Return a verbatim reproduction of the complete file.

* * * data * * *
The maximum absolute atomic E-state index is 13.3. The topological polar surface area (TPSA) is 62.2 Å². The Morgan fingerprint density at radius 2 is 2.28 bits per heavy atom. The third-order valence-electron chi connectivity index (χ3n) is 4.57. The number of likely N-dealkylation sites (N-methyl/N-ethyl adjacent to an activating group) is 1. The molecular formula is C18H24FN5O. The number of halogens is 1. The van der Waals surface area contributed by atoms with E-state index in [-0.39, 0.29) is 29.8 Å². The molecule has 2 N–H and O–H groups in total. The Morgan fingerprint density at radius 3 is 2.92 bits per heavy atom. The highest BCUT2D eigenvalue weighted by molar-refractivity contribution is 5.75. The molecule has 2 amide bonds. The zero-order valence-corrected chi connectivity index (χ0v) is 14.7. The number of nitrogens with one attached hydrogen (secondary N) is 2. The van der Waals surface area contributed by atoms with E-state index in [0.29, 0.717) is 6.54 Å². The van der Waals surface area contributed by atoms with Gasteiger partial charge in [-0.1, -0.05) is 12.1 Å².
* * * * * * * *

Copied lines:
The maximum absolute atomic E-state index is 13.3. The topological polar surface area (TPSA) is 62.2 Å². The Morgan fingerprint density at radius 2 is 2.28 bits per heavy atom. The third-order valence-electron chi connectivity index (χ3n) is 4.57. The number of likely N-dealkylation sites (N-methyl/N-ethyl adjacent to an activating group) is 1. The molecular formula is C18H24FN5O. The number of halogens is 1. The van der Waals surface area contributed by atoms with E-state index in [-0.39, 0.29) is 29.8 Å². The molecule has 2 N–H and O–H groups in total. The Morgan fingerprint density at radius 3 is 2.92 bits per heavy atom. The highest BCUT2D eigenvalue weighted by molar-refractivity contribution is 5.75. The molecule has 2 amide bonds. The zero-order valence-corrected chi connectivity index (χ0v) is 14.7. The number of nitrogens with one attached hydrogen (secondary N) is 2. The van der Waals surface area contributed by atoms with E-state index in [0.29, 0.717) is 6.54 Å². The van der Waals surface area contributed by atoms with Gasteiger partial charge in [-0.1, -0.05) is 12.1 Å².